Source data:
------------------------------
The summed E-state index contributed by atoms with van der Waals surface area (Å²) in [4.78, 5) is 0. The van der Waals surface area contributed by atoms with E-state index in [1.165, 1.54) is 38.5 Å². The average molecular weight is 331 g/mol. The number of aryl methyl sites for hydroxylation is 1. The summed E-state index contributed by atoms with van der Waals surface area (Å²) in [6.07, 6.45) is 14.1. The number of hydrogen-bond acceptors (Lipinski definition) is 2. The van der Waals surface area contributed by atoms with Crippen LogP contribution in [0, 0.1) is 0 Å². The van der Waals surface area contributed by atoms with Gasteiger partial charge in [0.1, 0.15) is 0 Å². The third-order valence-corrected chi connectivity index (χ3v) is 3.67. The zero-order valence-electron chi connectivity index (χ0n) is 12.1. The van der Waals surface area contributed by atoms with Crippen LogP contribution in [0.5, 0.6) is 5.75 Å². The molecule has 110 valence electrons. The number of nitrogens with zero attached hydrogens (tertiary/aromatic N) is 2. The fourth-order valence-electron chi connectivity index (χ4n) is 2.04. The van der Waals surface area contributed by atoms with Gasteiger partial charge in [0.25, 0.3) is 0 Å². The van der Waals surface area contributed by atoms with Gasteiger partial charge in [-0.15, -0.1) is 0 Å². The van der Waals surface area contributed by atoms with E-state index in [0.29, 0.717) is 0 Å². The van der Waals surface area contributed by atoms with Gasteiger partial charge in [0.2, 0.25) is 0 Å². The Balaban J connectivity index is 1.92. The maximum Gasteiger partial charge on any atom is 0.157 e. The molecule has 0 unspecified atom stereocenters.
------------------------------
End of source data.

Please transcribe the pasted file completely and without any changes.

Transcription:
The summed E-state index contributed by atoms with van der Waals surface area (Å²) in [4.78, 5) is 0. The van der Waals surface area contributed by atoms with E-state index in [1.165, 1.54) is 38.5 Å². The average molecular weight is 331 g/mol. The number of aryl methyl sites for hydroxylation is 1. The summed E-state index contributed by atoms with van der Waals surface area (Å²) in [6.07, 6.45) is 14.1. The number of hydrogen-bond acceptors (Lipinski definition) is 2. The van der Waals surface area contributed by atoms with Crippen LogP contribution in [0, 0.1) is 0 Å². The van der Waals surface area contributed by atoms with Gasteiger partial charge in [0.1, 0.15) is 0 Å². The third-order valence-corrected chi connectivity index (χ3v) is 3.67. The zero-order valence-electron chi connectivity index (χ0n) is 12.1. The van der Waals surface area contributed by atoms with Crippen LogP contribution in [0.5, 0.6) is 5.75 Å². The molecule has 110 valence electrons. The number of nitrogens with zero attached hydrogens (tertiary/aromatic N) is 2. The fourth-order valence-electron chi connectivity index (χ4n) is 2.04. The van der Waals surface area contributed by atoms with Gasteiger partial charge in [0.25, 0.3) is 0 Å². The van der Waals surface area contributed by atoms with Gasteiger partial charge in [-0.15, -0.1) is 0 Å². The van der Waals surface area contributed by atoms with E-state index in [0.29, 0.717) is 0 Å². The van der Waals surface area contributed by atoms with Gasteiger partial charge in [0.2, 0.25) is 0 Å². The Balaban J connectivity index is 1.92. The maximum Gasteiger partial charge on any atom is 0.157 e. The molecule has 0 unspecified atom stereocenters.